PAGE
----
Screenshot (91)Windows 8 has been incredibly divisive in the tech community. Most of the commentary surrounding MS’s new OS has been pretty negative, and there have been a number of criticisms regarding changes to the UI. See, when you change something as well established as Windows, a UI which hasn’t been significantly altered since Windows 95, people are going to freak out. For as much as we like to think we want “new” and “bleeding edge” we don’t weather actual change all that well. Windows 8 was a shock for me, but after a couple days on a touchscreen laptop, I came to not only really like the UI, but also appreciate the improvements to file management and hardware resource management.

That’s the kicker however. I had to take a couple days to get used to it. I didn’t write up reviews and thoughts during that time. I wanted to understand it before I shared my experiences with readers, even though I was hopelessly behind the tsunami of early angry reviews.

Windows 8 is far from “bad”, it’s actually quite good. If Microsoft is guilty of anything here, it’s not making a bad product, but doing a miserable job of communicating with consumers what the changes were going to be.

And now, in time for the Surface 2 launch, we’re seeing people “come to appreciate” the changes to the UI. Now Windows 8 is “elegant”. Those adorable scamps, they just had to “get used to it”, and wouldn’t you know it, it’s not really as bad as their initial reviews would have led MILLIONS of tech enthusiasts and blog readers to believe. It’s almost like you get more honest and accurate information when you don’t put an un-boxing and first impressions video up as your proper review of a product. Interesting.

Sorry to pick on you Jon, but welcome to the club. Glad you finally figured out how to use a product that most of us haven’t had any serious or significant issues with. I hope you enjoy the Surface Pro 2 even more. Maybe spend more than a day with it before you “review” it?

Hit the jump for Mr. Rettinger’s ACTUAL review of the Microsoft Surface and Windows 8.

Continue reading Jon Rettinger from TechnoBuffalo back tracks on his original Surface Pro review in time for Surface Pro 2.

Google updating Wallet, Send money to other Wallet users, store Loyalty Cards

google wallet updateThe dream of mobile payments, tapping a phone to a store kiosk to pay for your shopping. Google’s been slowly pushing into this consumer relationship with Wallet. Storing your credit card information, and utilizing NFC to tap & pay at select retailers.  This hardware functionality has progressed very slowly as cell carriers have been trying to push a competing standard called ISIS, which uses a different kind of security which is incompatible with Google’s offering. Pretty much means we consumers get left without a working solution. Any time there’s a “format war” it’s bad for the industry (remember HD-DVD vs Blu-Ray). As it stands now, only 29 phones have proper NFC tap & pay functionality. I’m sure you notice a disturbing lack of Verizon and AT&T handsets on that list…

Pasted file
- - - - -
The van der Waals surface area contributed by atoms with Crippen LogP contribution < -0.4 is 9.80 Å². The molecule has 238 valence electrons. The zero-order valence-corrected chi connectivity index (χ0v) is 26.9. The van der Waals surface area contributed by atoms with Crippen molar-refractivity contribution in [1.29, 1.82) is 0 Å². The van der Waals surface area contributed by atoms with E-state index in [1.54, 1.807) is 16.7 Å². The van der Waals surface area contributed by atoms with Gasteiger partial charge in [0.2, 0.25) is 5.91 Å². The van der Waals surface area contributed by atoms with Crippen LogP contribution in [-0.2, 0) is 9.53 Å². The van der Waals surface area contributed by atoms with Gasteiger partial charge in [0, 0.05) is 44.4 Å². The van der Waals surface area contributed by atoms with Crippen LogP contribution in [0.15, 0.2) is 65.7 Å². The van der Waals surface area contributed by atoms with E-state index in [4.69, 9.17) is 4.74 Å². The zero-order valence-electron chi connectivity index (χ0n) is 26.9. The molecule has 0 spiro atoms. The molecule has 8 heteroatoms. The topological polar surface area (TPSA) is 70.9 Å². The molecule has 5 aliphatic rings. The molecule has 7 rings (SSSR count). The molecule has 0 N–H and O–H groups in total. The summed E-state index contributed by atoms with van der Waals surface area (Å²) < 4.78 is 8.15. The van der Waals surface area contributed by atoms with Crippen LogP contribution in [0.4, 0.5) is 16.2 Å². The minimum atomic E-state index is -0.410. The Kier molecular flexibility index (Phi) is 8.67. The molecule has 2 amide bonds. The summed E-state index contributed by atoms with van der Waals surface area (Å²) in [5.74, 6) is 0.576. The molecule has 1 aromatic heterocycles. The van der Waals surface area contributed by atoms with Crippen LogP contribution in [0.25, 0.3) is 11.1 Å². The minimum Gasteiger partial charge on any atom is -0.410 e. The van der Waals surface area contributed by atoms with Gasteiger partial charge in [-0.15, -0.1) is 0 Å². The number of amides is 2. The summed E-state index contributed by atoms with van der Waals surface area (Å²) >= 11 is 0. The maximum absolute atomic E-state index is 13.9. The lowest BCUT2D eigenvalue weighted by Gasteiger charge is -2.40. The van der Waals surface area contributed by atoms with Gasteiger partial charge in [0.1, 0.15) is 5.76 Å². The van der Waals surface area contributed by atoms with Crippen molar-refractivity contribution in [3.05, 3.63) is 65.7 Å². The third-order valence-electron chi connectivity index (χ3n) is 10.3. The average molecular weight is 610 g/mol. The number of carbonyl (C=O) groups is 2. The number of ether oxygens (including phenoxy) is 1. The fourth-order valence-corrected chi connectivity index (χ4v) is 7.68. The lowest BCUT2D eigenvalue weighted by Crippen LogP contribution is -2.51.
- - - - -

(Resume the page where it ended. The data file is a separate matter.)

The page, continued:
We’ve heard little news from the Wallet team over the last several months, but it looks like Google has been busy working on a Wallet expansion. Rolling out soon to Android users in the United States, Wallet is about to learn a few new tricks.

Google opened up the ability for Wallet users to send money to other Wallet users through GMail, and now that’s coming to the app. In a clear shot at services like Paypal, transfers from a linked bank account are free, and a 2.9% fee will be attached when sending money with credit or debit card.

In addition to payments, Google is also expanding the scope of Wallet to take some of the strain off of your physical non-digital wallet. If you’ve got a stack of store Loyalty cards, you can leave them at home now. Wallet will store and track your cards, coupons, and points alongside your purchases. Having used similar services, it’s nice just pulling up the card on my phone instead of having a bunch of filthy, peeling, plastic tabs on my key ring.

The Wallet update will roll out this week.

More info on the Google Commerce blog.

So long Google Nexus 4, and thanks for all the fish…

nexus 4 out of stock on google play somegadgetguyThe King is dead. Long live the king.

The market disrupting Nexus 4 is no longer in stock for either the 8GB or 16GB flavors on Google Play. LG’s first attempt at a pure Google handset was a controversial entry into our list of Nexii. Some loved the glass back, some loathed. Some people felt the camera under performed, and heavy users wished for more battery life.

What no one complained about however was the price. Starting at $199 OFF contract, Google found a brilliant price to shake up the mid-range and high-end markets. In sharing the Nexus 4 with friends and family, telling them it was a $200 phone, few realized I meant $200 out the door, not $200 on contract.

But all good things must come to an end. Google isn’t known for being sentimental. You wont see the Nexus 4 stick around as a lower cost alternative. Now we play the waiting game for the Next Nexus. It’s been teased and leaked, and we know LG is behind this next one as well, most likely a cousin to LG’s G2 like the Nexus 4 was to the Optimus G.

Fingers crossed Google can keep disrupting smartphone pricing…

Review: Blue Microphone’s Yeti Pro USB Microphone

Screenshot (88)An oldie, but a goodie.

Let’s take a look back at one of the best USB microphones currently on the market. The Yeti Pro is still chugging along as a great solution for those wanting to improve their home recording or podcasting capabilities.

Time to go hands on with this multi-pattern wunder-mic!

Let's Talk Tech